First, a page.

News Release

Not enough men in their 40s are getting screened for diabetes: Study

Undiagnosed, untreated illness could lead to heart disease and cancer later in life, says lead researcher.

Peer-Reviewed Publication

University of Alberta

Not enough men in their 40s are getting screened for diabetes: study

image: Padma Kaul led new Alberta-based research showing that men in their 40s have much lower rates of being tested for diabetes, and urges men over 40 to get tested every three years to help reduce their likelihood of developing heart disease. view more 

Credit: John Ulan

Not enough men in Alberta, Canada — especially those in their 40s — are getting tested for diabetes, putting them at risk for heart disease, cancer and other complications, according to new population health research published today in The Lancet Regional Health - Americas.

“My main message to young men is that early diagnosis is critical because diabetes is a huge risk factor for further complications,” says lead investigator Padma Kaul, professor of medicine, member of the Alberta Diabetes Institute and Canadian Institutes of Health Research Sex and Gender Science Chair

Almost half of adults with diabetes remain undiagnosed, the researchers report. Having diabetes doubles the risk of also developing cardiovascular disease and is associated with an increased risk of developing some kinds of cancer, according to Diabetes Canada.

When it is caught early as “pre-diabetes,” changes to diet and exercise can prevent the development of full-fledged diabetes, says Kaul, who is also co-director of the Canadian VIGOUR Centre and Heart & Stroke Chair in Cardiovascular Research. 

Diabetes Canada screening guidelines recommend that everyone over 40 get screened for diabetes at least once every three years. Various tests can be used to check blood sugar levels.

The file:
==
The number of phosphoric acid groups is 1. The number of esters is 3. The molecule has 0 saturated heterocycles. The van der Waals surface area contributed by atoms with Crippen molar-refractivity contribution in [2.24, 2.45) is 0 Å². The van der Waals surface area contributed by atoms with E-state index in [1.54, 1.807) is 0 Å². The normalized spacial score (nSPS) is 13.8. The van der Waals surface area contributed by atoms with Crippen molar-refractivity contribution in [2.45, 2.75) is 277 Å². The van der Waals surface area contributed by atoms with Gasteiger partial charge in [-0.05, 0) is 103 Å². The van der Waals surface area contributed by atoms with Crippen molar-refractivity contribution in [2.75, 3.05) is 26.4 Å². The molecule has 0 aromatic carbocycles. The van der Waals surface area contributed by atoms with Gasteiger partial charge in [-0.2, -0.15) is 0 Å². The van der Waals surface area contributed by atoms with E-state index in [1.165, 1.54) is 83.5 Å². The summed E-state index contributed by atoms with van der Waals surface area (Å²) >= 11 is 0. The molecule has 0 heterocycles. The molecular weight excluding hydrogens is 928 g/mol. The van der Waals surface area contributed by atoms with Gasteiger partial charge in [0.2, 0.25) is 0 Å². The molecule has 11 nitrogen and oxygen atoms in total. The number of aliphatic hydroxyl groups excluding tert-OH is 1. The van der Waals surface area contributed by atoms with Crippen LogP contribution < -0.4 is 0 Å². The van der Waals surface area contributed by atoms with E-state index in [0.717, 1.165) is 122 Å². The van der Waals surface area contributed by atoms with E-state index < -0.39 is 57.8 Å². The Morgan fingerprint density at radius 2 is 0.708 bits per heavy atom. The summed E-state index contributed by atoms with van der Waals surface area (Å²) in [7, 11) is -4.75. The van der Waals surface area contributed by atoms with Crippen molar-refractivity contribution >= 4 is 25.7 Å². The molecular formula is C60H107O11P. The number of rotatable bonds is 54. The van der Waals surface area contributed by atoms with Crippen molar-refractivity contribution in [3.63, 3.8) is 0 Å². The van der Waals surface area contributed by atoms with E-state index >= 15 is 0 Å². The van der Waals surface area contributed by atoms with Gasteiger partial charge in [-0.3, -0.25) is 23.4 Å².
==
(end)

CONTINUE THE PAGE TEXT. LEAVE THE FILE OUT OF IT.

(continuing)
The researchers used data from Alberta’s public health-care system, to track diabetes screening rates in 1.4 million patients for three years starting in April 2013. Those who were screened for diabetes were then followed for an additional four years to see how many were diagnosed with either diabetes or pre-diabetes. People who already had diabetes or heart disease were excluded because the screening protocols are different for them.

The sex difference was most striking in the 40-45 age range: 58 per cent of males were screened within the recommended time frame compared with 72.6 per cent of females. 

Overall, just under 79.8 per cent of females and 69.9 per cent of males were screened. Those differences were consistent between urban and rural settings and among different socioeconomic groups, the researchers found. The differences disappeared in people over 65.

Though males were less likely to get tested, they had a higher risk of developing diabetes. Among those who were screened, 15.7 per cent of males were found to have pre-diabetes and 2.6 per cent had diabetes, while the rates were 13.4 per cent and 1.5 per cent respectively among females. 

Diabetes screening in Alberta is usually initiated by a family physician with a lab requisition. Kaul says previous studies have shown that women are more likely to go for annual physicals. She wonders whether screening should be offered in non-traditional settings such as gyms or workplaces to help raise awareness.

“I'm actually quite pleased with how high the screening rates are overall, but we are missing this really focused segment of the population and we need to improve matters,” Kaul says.

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